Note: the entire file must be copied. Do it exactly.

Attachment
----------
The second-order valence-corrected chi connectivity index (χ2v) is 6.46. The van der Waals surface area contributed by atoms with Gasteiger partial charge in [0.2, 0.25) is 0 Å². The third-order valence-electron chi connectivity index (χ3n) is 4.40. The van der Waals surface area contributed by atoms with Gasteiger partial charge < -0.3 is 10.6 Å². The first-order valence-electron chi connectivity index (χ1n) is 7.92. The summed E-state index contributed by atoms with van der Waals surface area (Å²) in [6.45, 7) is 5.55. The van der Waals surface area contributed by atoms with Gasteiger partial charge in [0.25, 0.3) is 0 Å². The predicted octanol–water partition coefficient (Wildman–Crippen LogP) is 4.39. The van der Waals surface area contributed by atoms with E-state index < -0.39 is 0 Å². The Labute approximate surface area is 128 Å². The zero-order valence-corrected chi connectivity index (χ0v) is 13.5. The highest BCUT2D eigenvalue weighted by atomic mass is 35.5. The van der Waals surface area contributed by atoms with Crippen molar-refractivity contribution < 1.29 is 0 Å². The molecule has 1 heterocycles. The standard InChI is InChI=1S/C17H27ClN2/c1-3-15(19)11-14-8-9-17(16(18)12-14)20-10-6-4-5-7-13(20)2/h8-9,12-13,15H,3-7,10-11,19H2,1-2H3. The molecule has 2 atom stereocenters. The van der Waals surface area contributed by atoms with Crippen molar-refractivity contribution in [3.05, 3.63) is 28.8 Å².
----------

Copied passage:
The second-order valence-corrected chi connectivity index (χ2v) is 6.46. The van der Waals surface area contributed by atoms with Gasteiger partial charge in [0.2, 0.25) is 0 Å². The third-order valence-electron chi connectivity index (χ3n) is 4.40. The van der Waals surface area contributed by atoms with Gasteiger partial charge < -0.3 is 10.6 Å². The first-order valence-electron chi connectivity index (χ1n) is 7.92. The summed E-state index contributed by atoms with van der Waals surface area (Å²) in [6.45, 7) is 5.55. The van der Waals surface area contributed by atoms with Gasteiger partial charge in [0.25, 0.3) is 0 Å². The predicted octanol–water partition coefficient (Wildman–Crippen LogP) is 4.39. The van der Waals surface area contributed by atoms with E-state index < -0.39 is 0 Å². The Labute approximate surface area is 128 Å². The zero-order valence-corrected chi connectivity index (χ0v) is 13.5. The highest BCUT2D eigenvalue weighted by atomic mass is 35.5. The van der Waals surface area contributed by atoms with Crippen molar-refractivity contribution < 1.29 is 0 Å². The molecule has 1 heterocycles. The standard InChI is InChI=1S/C17H27ClN2/c1-3-15(19)11-14-8-9-17(16(18)12-14)20-10-6-4-5-7-13(20)2/h8-9,12-13,15H,3-7,10-11,19H2,1-2H3. The molecule has 2 atom stereocenters. The van der Waals surface area contributed by atoms with Crippen molar-refractivity contribution in [3.05, 3.63) is 28.8 Å².